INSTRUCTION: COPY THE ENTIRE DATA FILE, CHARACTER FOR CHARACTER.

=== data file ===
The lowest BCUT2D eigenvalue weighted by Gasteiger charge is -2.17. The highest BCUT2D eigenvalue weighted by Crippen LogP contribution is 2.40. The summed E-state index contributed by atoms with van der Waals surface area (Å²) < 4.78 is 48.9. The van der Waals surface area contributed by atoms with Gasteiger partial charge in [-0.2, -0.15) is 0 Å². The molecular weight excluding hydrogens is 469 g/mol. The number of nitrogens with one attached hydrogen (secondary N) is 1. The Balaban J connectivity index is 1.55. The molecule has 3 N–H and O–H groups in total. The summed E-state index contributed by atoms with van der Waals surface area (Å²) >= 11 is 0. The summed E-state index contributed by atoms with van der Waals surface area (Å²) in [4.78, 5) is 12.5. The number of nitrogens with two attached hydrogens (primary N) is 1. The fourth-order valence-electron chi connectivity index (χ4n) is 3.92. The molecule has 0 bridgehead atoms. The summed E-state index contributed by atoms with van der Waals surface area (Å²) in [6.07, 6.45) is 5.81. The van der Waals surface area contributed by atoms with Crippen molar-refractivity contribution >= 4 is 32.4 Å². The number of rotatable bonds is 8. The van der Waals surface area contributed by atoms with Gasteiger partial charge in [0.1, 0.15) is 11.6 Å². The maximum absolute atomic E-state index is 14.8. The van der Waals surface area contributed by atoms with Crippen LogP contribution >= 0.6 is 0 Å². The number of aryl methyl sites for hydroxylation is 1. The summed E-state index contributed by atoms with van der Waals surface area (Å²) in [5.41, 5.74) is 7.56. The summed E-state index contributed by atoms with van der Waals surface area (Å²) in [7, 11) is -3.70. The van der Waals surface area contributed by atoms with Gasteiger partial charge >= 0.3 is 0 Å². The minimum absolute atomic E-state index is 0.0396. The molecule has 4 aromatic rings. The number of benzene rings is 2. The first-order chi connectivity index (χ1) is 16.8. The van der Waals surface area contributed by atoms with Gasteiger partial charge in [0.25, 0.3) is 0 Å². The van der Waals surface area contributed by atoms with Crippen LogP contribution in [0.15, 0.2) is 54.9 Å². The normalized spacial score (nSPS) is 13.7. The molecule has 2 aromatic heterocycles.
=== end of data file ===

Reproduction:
The lowest BCUT2D eigenvalue weighted by Gasteiger charge is -2.17. The highest BCUT2D eigenvalue weighted by Crippen LogP contribution is 2.40. The summed E-state index contributed by atoms with van der Waals surface area (Å²) < 4.78 is 48.9. The van der Waals surface area contributed by atoms with Gasteiger partial charge in [-0.2, -0.15) is 0 Å². The molecular weight excluding hydrogens is 469 g/mol. The number of nitrogens with one attached hydrogen (secondary N) is 1. The Balaban J connectivity index is 1.55. The molecule has 3 N–H and O–H groups in total. The summed E-state index contributed by atoms with van der Waals surface area (Å²) >= 11 is 0. The summed E-state index contributed by atoms with van der Waals surface area (Å²) in [4.78, 5) is 12.5. The number of nitrogens with two attached hydrogens (primary N) is 1. The fourth-order valence-electron chi connectivity index (χ4n) is 3.92. The molecule has 0 bridgehead atoms. The summed E-state index contributed by atoms with van der Waals surface area (Å²) in [6.07, 6.45) is 5.81. The van der Waals surface area contributed by atoms with Crippen molar-refractivity contribution >= 4 is 32.4 Å². The number of rotatable bonds is 8. The van der Waals surface area contributed by atoms with Gasteiger partial charge in [0.1, 0.15) is 11.6 Å². The maximum absolute atomic E-state index is 14.8. The van der Waals surface area contributed by atoms with Crippen LogP contribution >= 0.6 is 0 Å². The number of aryl methyl sites for hydroxylation is 1. The summed E-state index contributed by atoms with van der Waals surface area (Å²) in [5.41, 5.74) is 7.56. The summed E-state index contributed by atoms with van der Waals surface area (Å²) in [7, 11) is -3.70. The van der Waals surface area contributed by atoms with Gasteiger partial charge >= 0.3 is 0 Å². The minimum absolute atomic E-state index is 0.0396. The molecule has 4 aromatic rings. The number of benzene rings is 2. The first-order chi connectivity index (χ1) is 16.8. The van der Waals surface area contributed by atoms with Gasteiger partial charge in [0.25, 0.3) is 0 Å². The van der Waals surface area contributed by atoms with Crippen LogP contribution in [0.15, 0.2) is 54.9 Å². The normalized spacial score (nSPS) is 13.7. The molecule has 2 aromatic heterocycles.